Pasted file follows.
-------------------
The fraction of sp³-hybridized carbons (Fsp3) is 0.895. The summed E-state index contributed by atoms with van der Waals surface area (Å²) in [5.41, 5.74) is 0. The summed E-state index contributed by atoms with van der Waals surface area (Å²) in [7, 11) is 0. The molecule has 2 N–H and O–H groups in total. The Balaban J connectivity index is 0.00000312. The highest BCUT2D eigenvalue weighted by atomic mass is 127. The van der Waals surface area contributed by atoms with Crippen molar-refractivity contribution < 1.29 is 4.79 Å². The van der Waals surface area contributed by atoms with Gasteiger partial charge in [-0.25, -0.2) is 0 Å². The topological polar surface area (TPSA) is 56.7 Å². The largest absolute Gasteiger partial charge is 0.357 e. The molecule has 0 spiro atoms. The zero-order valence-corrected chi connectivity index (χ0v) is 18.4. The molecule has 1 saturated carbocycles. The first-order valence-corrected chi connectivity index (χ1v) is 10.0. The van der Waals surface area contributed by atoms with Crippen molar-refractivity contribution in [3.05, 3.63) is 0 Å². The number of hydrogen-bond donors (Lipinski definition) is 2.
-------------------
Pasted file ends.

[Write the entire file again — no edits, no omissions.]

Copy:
The fraction of sp³-hybridized carbons (Fsp3) is 0.895. The summed E-state index contributed by atoms with van der Waals surface area (Å²) in [5.41, 5.74) is 0. The summed E-state index contributed by atoms with van der Waals surface area (Å²) in [7, 11) is 0. The molecule has 2 N–H and O–H groups in total. The Balaban J connectivity index is 0.00000312. The highest BCUT2D eigenvalue weighted by atomic mass is 127. The van der Waals surface area contributed by atoms with Crippen molar-refractivity contribution < 1.29 is 4.79 Å². The van der Waals surface area contributed by atoms with Gasteiger partial charge in [-0.25, -0.2) is 0 Å². The topological polar surface area (TPSA) is 56.7 Å². The largest absolute Gasteiger partial charge is 0.357 e. The molecule has 0 spiro atoms. The zero-order valence-corrected chi connectivity index (χ0v) is 18.4. The molecule has 1 saturated carbocycles. The first-order valence-corrected chi connectivity index (χ1v) is 10.0. The van der Waals surface area contributed by atoms with Crippen molar-refractivity contribution in [3.05, 3.63) is 0 Å². The number of hydrogen-bond donors (Lipinski definition) is 2.